The Luckiest Man

  • By Mark Salter
  • Simon & Schuster
  • 608 pp.
  • Reviewed by Sunil Dasgupta
  • January 1, 2022

This affectionate homage may have benefited from a few more years’ worth of hindsight.

John McCain was a war hero, a U.S. senator, a presidential candidate twice over, and a towering giant to Donald Trump’s evil depths, but a “lucky bastard,” as he liked to call himself, he was not.

McCain did not somehow fall into his role as statesman. He was an American prince born to the part, the son and grandson of admirals. He grew up with privilege and was protected by that privilege when he acted out as a young man or made downright awful life choices and political mistakes later. But he was also imprisoned in Vietnam while fighting for his country and in those five years of adversity proved himself truly noble.

The “lucky” pretension is a form of political correctness that has great, if illusory, lineage. There is a George Washington story where the Father of Our Country knew the Continental Army needed a commander-in-chief and that he was quite possibly the best candidate. But he also knew that to show naked ambition would sink his chances. So, instead, Washington visited with members of the Continental Congress, pressed the need for a single commander, and demurred when asked if he wanted the position. He was appointed on his way back to Mount Vernon.

The story may be apocryphal, but it highlights a pervasive narrative in American politics that true leaders are called to serve rather than possessing an ambition to do so. Reading Mark Salter’s The Luckiest Man, it’s clear that the late John McCain held closely to that narrative, and that Salter, his employee for nearly three decades, co-author of seven books, acolyte, and friend, seeks to preserve the image.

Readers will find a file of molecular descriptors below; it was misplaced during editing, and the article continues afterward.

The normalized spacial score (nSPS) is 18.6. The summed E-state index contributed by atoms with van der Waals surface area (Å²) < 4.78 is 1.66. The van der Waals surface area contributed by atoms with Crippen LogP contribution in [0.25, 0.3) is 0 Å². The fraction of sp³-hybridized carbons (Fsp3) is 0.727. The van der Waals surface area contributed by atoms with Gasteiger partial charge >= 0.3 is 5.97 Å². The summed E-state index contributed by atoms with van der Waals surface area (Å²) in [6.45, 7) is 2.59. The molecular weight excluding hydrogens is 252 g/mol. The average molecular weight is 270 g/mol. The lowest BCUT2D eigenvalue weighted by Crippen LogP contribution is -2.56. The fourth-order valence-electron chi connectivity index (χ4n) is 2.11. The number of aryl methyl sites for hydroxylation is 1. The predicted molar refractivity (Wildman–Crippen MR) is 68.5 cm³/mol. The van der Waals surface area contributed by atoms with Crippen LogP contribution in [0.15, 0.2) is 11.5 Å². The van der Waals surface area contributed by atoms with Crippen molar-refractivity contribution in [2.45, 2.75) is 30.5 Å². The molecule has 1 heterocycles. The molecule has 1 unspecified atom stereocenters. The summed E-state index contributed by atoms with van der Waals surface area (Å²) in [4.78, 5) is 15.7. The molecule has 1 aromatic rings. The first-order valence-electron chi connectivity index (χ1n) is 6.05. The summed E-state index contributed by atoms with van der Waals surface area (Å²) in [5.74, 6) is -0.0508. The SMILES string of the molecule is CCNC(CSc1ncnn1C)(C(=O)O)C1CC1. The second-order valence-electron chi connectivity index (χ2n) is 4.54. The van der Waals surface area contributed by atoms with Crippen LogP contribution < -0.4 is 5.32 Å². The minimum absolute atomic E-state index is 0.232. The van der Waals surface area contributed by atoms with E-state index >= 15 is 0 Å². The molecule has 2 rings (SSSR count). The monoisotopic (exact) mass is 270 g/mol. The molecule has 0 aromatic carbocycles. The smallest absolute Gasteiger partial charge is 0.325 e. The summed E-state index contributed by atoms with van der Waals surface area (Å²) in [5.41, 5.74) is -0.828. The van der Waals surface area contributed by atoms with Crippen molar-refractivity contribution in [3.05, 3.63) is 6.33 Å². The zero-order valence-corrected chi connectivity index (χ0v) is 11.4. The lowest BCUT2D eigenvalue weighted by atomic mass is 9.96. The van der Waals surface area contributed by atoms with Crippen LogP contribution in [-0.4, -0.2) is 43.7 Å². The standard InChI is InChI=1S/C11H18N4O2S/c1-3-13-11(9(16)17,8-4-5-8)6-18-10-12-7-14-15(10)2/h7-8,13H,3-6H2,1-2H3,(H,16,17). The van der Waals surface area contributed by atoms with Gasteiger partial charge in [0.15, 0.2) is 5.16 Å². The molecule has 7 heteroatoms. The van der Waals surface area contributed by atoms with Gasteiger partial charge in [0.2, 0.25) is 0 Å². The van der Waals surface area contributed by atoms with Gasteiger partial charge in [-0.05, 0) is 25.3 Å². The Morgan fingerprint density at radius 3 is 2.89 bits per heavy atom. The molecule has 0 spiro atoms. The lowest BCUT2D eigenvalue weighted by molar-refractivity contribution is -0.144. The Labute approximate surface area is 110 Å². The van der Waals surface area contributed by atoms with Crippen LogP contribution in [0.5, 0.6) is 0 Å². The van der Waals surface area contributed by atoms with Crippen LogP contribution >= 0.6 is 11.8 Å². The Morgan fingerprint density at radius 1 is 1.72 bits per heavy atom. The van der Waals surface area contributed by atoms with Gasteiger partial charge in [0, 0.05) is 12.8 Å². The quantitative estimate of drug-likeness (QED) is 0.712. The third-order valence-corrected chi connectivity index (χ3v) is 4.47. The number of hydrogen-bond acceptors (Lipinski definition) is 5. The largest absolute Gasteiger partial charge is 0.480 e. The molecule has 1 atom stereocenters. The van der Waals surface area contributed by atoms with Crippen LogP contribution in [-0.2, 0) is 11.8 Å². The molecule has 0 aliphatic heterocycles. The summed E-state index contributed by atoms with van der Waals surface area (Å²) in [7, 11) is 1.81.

McCain was lucky, but not only in the way Salter reports it. Yes, the former midshipman had a chip on his shoulder about graduating fifth from the bottom of his class at the U.S. Naval Academy, but did the ranking really hurt his life chances? Did he feel so entitled that he intentionally broke rules at Annapolis without crossing some imaginary line? I would love to read about a Black midshipman, or any Black man, who could demand the right to determine his own personal line of honor.

And McCain was certainly lucky to have survived North Vietnamese capture and torture, but it’s also true that the Hanoi regime knew exactly who he was and kept him alive in the hope of trading some advantage.

Based on this book, it is hard to say if McCain was lucky or plucky. Was he a maverick, as he was often called, or a traditionalist who valued antediluvian notions of honor?

He brushed aside the gracelessness of abandoning his wheelchair-bound first wife to marry beer heiress Cindy Hensley and pursue a political career in Arizona, a state he had never lived in before. And the book glosses over how McCain countered the carpetbagging charge when he first ran for Congress from the Grand Canyon state.

He moved there in 1980 to exploit a newly vacant seat and was elected to the House of Representatives in 1981. Salter writes admiringly of how McCain shut down a journalist asking about his residency with a one-liner — “The longest I have lived anywhere is Hanoi” — but writes nothing about how McCain won over hardened local Republicans who wanted him to prove his chops in state politics before sending him to Washington.